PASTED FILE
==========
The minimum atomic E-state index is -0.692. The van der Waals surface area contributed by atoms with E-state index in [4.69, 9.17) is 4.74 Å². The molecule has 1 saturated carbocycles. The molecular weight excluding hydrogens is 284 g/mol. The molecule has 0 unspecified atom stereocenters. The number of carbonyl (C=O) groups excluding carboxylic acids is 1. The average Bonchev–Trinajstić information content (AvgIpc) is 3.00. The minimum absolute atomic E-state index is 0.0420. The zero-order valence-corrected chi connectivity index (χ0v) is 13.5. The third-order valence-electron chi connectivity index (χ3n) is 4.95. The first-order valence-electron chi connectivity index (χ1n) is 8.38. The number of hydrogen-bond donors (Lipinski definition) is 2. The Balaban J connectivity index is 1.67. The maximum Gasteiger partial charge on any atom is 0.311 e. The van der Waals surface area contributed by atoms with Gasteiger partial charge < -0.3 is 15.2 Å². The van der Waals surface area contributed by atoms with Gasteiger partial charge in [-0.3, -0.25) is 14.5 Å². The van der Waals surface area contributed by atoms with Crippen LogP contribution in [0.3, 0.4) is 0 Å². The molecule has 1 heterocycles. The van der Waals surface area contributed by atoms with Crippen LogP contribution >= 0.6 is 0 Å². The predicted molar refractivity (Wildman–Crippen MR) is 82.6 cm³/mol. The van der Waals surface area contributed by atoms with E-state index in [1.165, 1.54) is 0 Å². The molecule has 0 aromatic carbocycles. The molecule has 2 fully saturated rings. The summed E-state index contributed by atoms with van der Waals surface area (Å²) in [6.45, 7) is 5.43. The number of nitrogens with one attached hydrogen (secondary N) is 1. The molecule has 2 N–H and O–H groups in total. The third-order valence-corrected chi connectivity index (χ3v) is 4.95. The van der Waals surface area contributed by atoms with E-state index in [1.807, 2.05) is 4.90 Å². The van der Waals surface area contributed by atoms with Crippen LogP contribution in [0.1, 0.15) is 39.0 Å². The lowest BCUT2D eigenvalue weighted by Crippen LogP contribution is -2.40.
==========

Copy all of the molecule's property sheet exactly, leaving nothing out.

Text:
The minimum atomic E-state index is -0.692. The van der Waals surface area contributed by atoms with E-state index in [4.69, 9.17) is 4.74 Å². The molecule has 1 saturated carbocycles. The molecular weight excluding hydrogens is 284 g/mol. The molecule has 0 unspecified atom stereocenters. The number of carbonyl (C=O) groups excluding carboxylic acids is 1. The average Bonchev–Trinajstić information content (AvgIpc) is 3.00. The minimum absolute atomic E-state index is 0.0420. The zero-order valence-corrected chi connectivity index (χ0v) is 13.5. The third-order valence-electron chi connectivity index (χ3n) is 4.95. The first-order valence-electron chi connectivity index (χ1n) is 8.38. The number of hydrogen-bond donors (Lipinski definition) is 2. The Balaban J connectivity index is 1.67. The maximum Gasteiger partial charge on any atom is 0.311 e. The van der Waals surface area contributed by atoms with Gasteiger partial charge < -0.3 is 15.2 Å². The van der Waals surface area contributed by atoms with Gasteiger partial charge in [-0.3, -0.25) is 14.5 Å². The van der Waals surface area contributed by atoms with Crippen LogP contribution in [0.3, 0.4) is 0 Å². The molecule has 1 heterocycles. The van der Waals surface area contributed by atoms with Crippen LogP contribution >= 0.6 is 0 Å². The predicted molar refractivity (Wildman–Crippen MR) is 82.6 cm³/mol. The van der Waals surface area contributed by atoms with E-state index in [1.165, 1.54) is 0 Å². The molecule has 0 aromatic carbocycles. The molecule has 2 fully saturated rings. The summed E-state index contributed by atoms with van der Waals surface area (Å²) in [6.45, 7) is 5.43. The number of nitrogens with one attached hydrogen (secondary N) is 1. The molecule has 2 N–H and O–H groups in total. The third-order valence-corrected chi connectivity index (χ3v) is 4.95. The van der Waals surface area contributed by atoms with E-state index in [1.807, 2.05) is 4.90 Å². The van der Waals surface area contributed by atoms with Crippen LogP contribution in [0.1, 0.15) is 39.0 Å². The lowest BCUT2D eigenvalue weighted by Crippen LogP contribution is -2.40.